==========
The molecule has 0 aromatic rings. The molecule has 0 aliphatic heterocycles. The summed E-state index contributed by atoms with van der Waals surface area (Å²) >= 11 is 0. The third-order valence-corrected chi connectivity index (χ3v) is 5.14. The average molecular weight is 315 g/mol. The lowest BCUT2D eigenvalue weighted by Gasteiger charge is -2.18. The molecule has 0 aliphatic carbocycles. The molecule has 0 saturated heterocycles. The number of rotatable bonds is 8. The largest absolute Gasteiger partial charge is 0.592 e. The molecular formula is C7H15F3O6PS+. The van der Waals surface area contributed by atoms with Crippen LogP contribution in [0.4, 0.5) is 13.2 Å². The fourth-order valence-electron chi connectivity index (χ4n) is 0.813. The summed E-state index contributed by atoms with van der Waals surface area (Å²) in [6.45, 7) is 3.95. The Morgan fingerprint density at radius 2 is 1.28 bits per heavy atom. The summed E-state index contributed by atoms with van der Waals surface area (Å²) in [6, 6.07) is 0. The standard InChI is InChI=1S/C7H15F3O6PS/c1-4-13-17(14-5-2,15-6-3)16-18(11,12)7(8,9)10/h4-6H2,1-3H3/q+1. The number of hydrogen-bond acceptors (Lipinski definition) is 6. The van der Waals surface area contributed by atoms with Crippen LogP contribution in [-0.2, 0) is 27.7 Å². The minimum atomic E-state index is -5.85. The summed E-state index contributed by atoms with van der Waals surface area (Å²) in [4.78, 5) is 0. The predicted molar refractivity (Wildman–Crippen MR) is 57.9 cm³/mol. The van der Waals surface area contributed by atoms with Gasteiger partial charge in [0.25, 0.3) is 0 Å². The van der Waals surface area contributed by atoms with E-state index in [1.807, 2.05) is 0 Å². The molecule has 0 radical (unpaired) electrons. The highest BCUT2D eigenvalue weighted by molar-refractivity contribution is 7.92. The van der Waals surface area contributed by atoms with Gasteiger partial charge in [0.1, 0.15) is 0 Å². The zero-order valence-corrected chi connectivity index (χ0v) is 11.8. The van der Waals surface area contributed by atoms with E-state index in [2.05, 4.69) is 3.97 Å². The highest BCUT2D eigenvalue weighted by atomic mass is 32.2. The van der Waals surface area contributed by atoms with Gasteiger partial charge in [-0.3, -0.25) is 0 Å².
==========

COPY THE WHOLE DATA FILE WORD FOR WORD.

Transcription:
The molecule has 0 aromatic rings. The molecule has 0 aliphatic heterocycles. The summed E-state index contributed by atoms with van der Waals surface area (Å²) >= 11 is 0. The third-order valence-corrected chi connectivity index (χ3v) is 5.14. The average molecular weight is 315 g/mol. The lowest BCUT2D eigenvalue weighted by Gasteiger charge is -2.18. The molecule has 0 aliphatic carbocycles. The molecule has 0 saturated heterocycles. The number of rotatable bonds is 8. The largest absolute Gasteiger partial charge is 0.592 e. The molecular formula is C7H15F3O6PS+. The van der Waals surface area contributed by atoms with Crippen LogP contribution in [0.4, 0.5) is 13.2 Å². The fourth-order valence-electron chi connectivity index (χ4n) is 0.813. The summed E-state index contributed by atoms with van der Waals surface area (Å²) in [6.45, 7) is 3.95. The Morgan fingerprint density at radius 2 is 1.28 bits per heavy atom. The summed E-state index contributed by atoms with van der Waals surface area (Å²) in [6, 6.07) is 0. The standard InChI is InChI=1S/C7H15F3O6PS/c1-4-13-17(14-5-2,15-6-3)16-18(11,12)7(8,9)10/h4-6H2,1-3H3/q+1. The number of hydrogen-bond acceptors (Lipinski definition) is 6. The van der Waals surface area contributed by atoms with Crippen LogP contribution in [-0.2, 0) is 27.7 Å². The minimum atomic E-state index is -5.85. The summed E-state index contributed by atoms with van der Waals surface area (Å²) in [4.78, 5) is 0. The predicted molar refractivity (Wildman–Crippen MR) is 57.9 cm³/mol. The van der Waals surface area contributed by atoms with Gasteiger partial charge in [0.25, 0.3) is 0 Å². The van der Waals surface area contributed by atoms with E-state index in [1.807, 2.05) is 0 Å². The molecule has 0 radical (unpaired) electrons. The highest BCUT2D eigenvalue weighted by molar-refractivity contribution is 7.92. The van der Waals surface area contributed by atoms with Gasteiger partial charge in [0.1, 0.15) is 0 Å². The zero-order valence-corrected chi connectivity index (χ0v) is 11.8. The van der Waals surface area contributed by atoms with E-state index in [2.05, 4.69) is 3.97 Å². The highest BCUT2D eigenvalue weighted by atomic mass is 32.2. The van der Waals surface area contributed by atoms with Gasteiger partial charge in [-0.3, -0.25) is 0 Å².